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Cinema Industry Repels Regulatory Changes for Disabled Access

This year began with contention in the Indian film industry as filmmakers resisted guidelines drafted by the Ministry of Information and Broadcasting aimed at enhancing accessibility in cinemas for individuals with visual and hearing impairments. The Central Board of Film Certification (CBFC), acting as a mediator for producers on the issue at the request of the Ministry, compiled a reaction document from various producers’ associations, revealing their opposition to proposed accessibility measures. These measures include mirror-enabled closed captioning and specialized headphones to facilitate audio description for disabled audiences.

It was back in January when the I&B Ministry shared their draft titled “Guidelines of Accessibility Standards in the Public Exhibition of Feature Films in Cinema Theatres for Persons with Hearing and Visual Impairment.” This initiative was designed as a part of the belated implementation of the Rights of Persons with Disabilities Act, 2016. While the guidelines promised the potential of inclusive cinematic experiences for people with hearing and vision disabilities, producers expressed concerns regarding the financial implications of adoption.

A prominent voice of dissent was the Film Federation of India, which is responsible for selecting India’s entry for the Oscars each year. It expressed a particular concern about the additional cost burden on filmmakers to create alternative versions of their films to accommodate people with disabilities. The Federation pointed out that these costs could be particularly burdensome for producers operating with smaller budgets.

Similar cost-related concerns were echoed by the Telangana State Film Chamber of Commerce, the Indian Motion Picture Producers’ Association, the South Indian Film Chamber of Commerce, the Kannada Film Producers Association, and the Western India Film & TV Producers’ Association as well as some exhibitors. The proposed guidelines included the use of technologies such as “closed captioning smart glasses” and a “closed caption display below the screen.” However, the financial implications of adopting these technologies were at the core of the industry’s pushback.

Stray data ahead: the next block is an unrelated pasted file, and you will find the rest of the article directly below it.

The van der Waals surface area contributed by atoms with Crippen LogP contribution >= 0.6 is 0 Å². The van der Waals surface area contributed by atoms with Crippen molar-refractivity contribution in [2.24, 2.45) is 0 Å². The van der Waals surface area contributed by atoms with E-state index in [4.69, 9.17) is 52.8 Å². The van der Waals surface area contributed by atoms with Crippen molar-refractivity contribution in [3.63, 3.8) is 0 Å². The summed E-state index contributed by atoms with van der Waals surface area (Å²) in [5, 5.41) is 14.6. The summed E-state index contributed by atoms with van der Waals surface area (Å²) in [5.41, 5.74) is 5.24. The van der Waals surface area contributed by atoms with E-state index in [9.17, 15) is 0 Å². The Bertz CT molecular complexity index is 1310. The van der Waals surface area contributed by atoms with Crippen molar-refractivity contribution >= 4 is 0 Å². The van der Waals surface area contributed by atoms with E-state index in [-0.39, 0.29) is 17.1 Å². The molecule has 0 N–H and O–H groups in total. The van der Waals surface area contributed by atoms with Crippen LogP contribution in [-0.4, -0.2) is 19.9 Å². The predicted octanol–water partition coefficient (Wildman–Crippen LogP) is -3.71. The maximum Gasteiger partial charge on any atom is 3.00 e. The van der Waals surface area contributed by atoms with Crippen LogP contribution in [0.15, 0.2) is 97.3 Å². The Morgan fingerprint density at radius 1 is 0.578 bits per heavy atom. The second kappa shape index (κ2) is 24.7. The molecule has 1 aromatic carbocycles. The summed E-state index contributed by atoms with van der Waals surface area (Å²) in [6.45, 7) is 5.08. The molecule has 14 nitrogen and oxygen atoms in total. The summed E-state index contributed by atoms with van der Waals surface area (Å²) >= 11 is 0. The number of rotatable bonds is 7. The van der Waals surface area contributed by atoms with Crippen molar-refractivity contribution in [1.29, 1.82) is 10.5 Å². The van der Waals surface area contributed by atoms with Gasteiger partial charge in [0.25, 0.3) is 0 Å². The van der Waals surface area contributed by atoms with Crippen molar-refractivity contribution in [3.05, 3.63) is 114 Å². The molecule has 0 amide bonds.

One counter proposal came from PVR Inox Ltd., a major cinema chain that supported the idea of enabling cinemagoers’ smartphones to access an application that would provide audio descriptions for visually impaired patrons. They suggested that movie studios and distributors should spearhead this effort. Yet PVR rejected other proposed measures, citing prohibitive costs related to their implementation.

Advocacy groups for the disabled, however, underlined shortcomings in the proposal that still excluded some sectors of the disabled community. The Bengaluru-based Association of People with Disability recommended improvements, such as seating arrangements closer to speakers for movie watchers who are hard of hearing, alongside the need for braille signage and tactile pathways in cinemas. The Sanket Foundation, which serves deaf and hard of hearing individuals, proposed that a quarter of all movie showings should include closed captioning, noting that subtitles frequently disappear after the second week of a film’s release.

Despite the resistance from the film industry, the Delhi High Court has adopted a firm stance. In a landmark ruling in March, the court instructed the government to finalize and notify the accessibility guidelines by July 15. Justice Prathiba Singh’s decisive order underscored the mandatory nature of the accessibility features and urged a reasonable compliance window for all stakeholders, underscoring the urgency of the situation.

These guidelines could mark a significant pivot towards inclusivity for the Indian cinema industry, offering visually and hearing-impaired audiences the cinematic experience that is currently accessible to their non-disabled counterparts. While the debate around the cost and feasibility of the guidelines continues, the court’s intervention stresses a future where accessibility isn’t optional but a necessary feature of public entertainment venues.